Armed suspect shot and killed by Minneapolis Police blocks from burnt-out police precinct

A day after Minneapolis Police Officer Jamal Mitchell, who was ambushed and murdered by a gunman, was laid to rest, officers from the city’s 3rd precinct had to use deadly force to protect themselves from another gunman who apparently attempted to shoot at officers during a foot chase.

According to Chief O’Hara, two different 911 callers reported the man walking around with a handgun in his hands. The first call came in at 9:03 p.m. reporting that the man was armed with a handgun and talking to himself on the street near East Lake St. and 29th Ave So. The second call came in at 9:18 p.m. reporting the man, still armed, was on Hiawatha Ave and East 34th St. just a few blocks from the original call.

Police located the man on Hiawatha Ave. and attempted to secure him. The man reportedly fled from officers on foot. At least four MPD officers gave chase ordering the man to drop the gun and surrender. At some point there was a confrontation and at least three of the officers shot the man to end the threat he posed. It was reported that the man’s handgun was “jammed” indicating a malfunction that occurs when a gun is fired or attempted to be fired.

The man, who has yet to be identified, was transported to HCMC where he died. Once identified by the medical examiner, it will be important to determine the man’s history and whether our court system or mental health system was in the position to have pre-empted this incident.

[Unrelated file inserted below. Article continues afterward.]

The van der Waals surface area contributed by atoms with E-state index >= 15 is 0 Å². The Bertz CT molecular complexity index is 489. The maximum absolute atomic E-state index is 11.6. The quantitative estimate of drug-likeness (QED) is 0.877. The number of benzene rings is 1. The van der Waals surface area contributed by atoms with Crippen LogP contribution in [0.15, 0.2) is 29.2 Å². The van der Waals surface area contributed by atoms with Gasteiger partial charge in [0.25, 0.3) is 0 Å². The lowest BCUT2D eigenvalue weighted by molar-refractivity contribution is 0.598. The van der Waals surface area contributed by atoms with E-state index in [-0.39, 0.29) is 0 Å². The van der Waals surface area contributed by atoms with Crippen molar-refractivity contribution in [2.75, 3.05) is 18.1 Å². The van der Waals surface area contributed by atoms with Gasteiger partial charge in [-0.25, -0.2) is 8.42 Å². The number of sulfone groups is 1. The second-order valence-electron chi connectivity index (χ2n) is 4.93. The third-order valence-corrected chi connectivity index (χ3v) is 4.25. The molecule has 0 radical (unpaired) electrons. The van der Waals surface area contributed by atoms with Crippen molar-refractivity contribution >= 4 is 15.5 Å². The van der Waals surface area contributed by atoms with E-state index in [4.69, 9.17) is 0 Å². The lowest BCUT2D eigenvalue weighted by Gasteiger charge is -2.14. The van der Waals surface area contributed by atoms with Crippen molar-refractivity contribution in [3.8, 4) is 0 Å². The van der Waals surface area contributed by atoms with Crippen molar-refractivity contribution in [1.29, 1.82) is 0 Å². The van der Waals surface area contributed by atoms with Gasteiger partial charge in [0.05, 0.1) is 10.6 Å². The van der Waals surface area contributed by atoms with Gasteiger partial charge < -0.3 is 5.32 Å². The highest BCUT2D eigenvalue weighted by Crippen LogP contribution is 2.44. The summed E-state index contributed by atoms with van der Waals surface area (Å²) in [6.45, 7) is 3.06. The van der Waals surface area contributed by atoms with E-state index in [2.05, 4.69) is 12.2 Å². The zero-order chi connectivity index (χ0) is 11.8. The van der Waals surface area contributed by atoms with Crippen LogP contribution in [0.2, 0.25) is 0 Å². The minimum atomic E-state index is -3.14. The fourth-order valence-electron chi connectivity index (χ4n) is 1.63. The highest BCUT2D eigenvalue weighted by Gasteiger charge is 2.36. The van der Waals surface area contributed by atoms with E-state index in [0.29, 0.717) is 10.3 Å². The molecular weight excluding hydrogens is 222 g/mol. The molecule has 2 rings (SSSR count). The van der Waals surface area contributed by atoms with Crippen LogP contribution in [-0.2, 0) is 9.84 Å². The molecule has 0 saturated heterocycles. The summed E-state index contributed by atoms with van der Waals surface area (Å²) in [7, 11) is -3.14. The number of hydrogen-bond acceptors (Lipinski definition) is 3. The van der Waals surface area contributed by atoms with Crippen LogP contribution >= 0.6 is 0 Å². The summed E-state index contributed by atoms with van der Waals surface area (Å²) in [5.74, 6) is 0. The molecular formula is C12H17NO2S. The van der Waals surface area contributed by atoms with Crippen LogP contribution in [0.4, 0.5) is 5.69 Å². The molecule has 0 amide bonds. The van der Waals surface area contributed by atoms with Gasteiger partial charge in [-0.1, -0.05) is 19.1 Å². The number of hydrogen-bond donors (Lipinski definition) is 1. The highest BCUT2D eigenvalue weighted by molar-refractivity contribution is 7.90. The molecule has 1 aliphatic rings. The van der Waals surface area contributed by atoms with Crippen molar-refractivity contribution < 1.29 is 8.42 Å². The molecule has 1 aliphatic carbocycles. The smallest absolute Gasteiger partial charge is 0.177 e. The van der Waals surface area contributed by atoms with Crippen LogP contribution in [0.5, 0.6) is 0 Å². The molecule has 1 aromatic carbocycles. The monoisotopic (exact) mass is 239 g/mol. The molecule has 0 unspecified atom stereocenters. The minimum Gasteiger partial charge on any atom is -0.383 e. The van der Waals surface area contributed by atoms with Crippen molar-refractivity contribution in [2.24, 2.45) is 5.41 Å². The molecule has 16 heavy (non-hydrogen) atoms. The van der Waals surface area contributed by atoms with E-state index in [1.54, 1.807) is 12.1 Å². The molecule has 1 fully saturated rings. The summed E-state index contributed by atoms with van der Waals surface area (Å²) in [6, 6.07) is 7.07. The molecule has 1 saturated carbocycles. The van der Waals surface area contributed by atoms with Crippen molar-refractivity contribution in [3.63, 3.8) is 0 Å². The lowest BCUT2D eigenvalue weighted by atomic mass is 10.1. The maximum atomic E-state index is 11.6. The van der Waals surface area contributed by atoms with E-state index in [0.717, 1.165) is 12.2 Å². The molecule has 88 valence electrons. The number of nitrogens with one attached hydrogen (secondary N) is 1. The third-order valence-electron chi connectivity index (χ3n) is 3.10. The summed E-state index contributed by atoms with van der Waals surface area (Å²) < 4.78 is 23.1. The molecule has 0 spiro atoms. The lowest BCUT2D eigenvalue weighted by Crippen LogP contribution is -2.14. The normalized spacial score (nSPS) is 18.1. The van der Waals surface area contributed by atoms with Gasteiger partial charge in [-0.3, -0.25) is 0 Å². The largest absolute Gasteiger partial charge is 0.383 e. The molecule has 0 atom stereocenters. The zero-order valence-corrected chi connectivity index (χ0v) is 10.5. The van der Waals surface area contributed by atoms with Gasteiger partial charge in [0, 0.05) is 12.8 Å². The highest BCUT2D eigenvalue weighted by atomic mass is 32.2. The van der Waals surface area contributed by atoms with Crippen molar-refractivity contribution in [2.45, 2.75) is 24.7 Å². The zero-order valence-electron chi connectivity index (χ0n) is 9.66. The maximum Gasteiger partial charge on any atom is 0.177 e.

Chief O’Hara reported that from all the information he had gathered, he had “no reason to think this is anything other than a justifiable and lawful use of force by police officers.” The Minnesota BCA was called and is handling the follow up investigation. Once completed, the case will be turned over to the Hennepin County Attorney’s Office for review.

It should not be lost on anyone, that this incident not only happened in close time proximity to the murder of Officer Mitchell, but also happened in close physical proximity to the burned-out 3rd Precinct building that city leadership has let sit vacant for over four years follow the firebombing of the building during civil unrest. Such inaction sends a strong message of dysfunction to everyone living, working, and visiting the city. 

Thankfully no officers fell victim to this dysfunction last night. Residents will need to decide when enough dysfunction is really enough — starting with their representation on the city council.